Saturday, 21 January 2012

Mussels & Cider

Necessity really is the mother of invention isn't it, and what could be more satisfying than giving yourself over entirely to necessity, and in so doing creating something surprisingly tasty from a few fridge scraps... and a bag of shellfish.

I've featured Mussels before on this blog, they're my 'Home Alone' treat, and the perfect accompaniment to a glass of cider and hunk of crusty bread. Half a kilo of fresh shiny-black Mussels are one of lifes real pleasures. A pleasure to look at, a simple pleasure to cook, and just the most moreish finger food there is. Karen doesn't like them, which is obviously a bonus for me. Half a kilo each is a good weight for a Saturday evening at home with a good movie. You may need to use the subtitle option though, the annoying rustle of a crisp packet is as nothing to the rattle and slurp of a bowl of Mussels.

I bought my Mussels on Leicester Market. Proper barnacle-encrusted Brancaster beauties, bought by the weight, and wrapped in paper, not vac-pac'd and swimming in garlic butter from the supermarket. There's a little more work involved for sure. Barnacles and beards need removing, and a good scrub won't go amiss, but I really like this bit of prep, and it's a good opportunity to find broken or gaping shells which may need rejecting. If a Mussel doesn't snap to attention after a sharp tap on the sink, it's a goner and not for the pot.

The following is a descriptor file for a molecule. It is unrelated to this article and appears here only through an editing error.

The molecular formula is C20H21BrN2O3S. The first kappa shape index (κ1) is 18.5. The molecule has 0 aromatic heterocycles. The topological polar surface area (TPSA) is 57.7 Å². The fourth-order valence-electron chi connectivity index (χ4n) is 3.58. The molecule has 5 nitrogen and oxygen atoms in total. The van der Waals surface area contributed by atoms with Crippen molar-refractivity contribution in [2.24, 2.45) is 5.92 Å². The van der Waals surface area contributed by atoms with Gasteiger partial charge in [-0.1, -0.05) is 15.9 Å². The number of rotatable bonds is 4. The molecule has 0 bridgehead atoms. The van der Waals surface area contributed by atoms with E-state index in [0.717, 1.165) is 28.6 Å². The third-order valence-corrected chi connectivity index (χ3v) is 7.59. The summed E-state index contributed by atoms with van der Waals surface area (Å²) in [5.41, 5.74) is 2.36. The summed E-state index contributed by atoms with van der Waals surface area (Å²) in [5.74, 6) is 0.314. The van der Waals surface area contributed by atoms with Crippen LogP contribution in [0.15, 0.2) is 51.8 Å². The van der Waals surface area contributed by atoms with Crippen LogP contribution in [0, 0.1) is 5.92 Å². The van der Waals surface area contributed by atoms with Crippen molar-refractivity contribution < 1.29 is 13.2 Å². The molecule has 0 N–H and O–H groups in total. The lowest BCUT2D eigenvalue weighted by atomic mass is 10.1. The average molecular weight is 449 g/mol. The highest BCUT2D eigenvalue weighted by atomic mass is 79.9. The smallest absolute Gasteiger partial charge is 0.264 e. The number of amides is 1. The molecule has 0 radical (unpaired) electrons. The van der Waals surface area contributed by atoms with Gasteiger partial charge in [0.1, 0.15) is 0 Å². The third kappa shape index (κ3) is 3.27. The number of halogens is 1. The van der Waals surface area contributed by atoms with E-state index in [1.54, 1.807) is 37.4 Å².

When it came to cooking these Mussels, I started as I usually do by opening a bottle of good dry cider. On this occasion, a bottle of our dwindling stock of 2010 Kingston Black/Sweet Alford blend. Rich, fruity, full of varietal character, a slight suggestion of sweetness. In fact almost too good to cook with.

Normandie Mussel Surprise

Saute a finely chopped Clove of Garlic and a tablespoon of finely chopped Onion or Shallot in a nob Butter until softened. To the hot pan add the Mussels and a good slosh of the Dry Cider (Medium/Dry would be fine, but definately not any sweeter). Cover and steam for a minute or two until all the Mussels have opened for your pleasure. At this point, remove the Mussels with a slotted spoon and keep warm.

This is where necessity makes an appearance. I wanted to add a bit of cream to the stock, but the cream was somewhat past its best. Instead I was forced to turn to a scrag-end of creamy Camembert, a leftover from the Christmas cheese board, all gooey and ripe, but still in good condition. I added a chunk of this to the pan, and stirred until I had a thin sauce, seasoned with Black Pepper, and poured over the waiting Mussels. At this point you may want to add some Chopped Parsley, I would certainly have liked to but my luck had well and truly ran out by now. The Mussels were great nevertheless.

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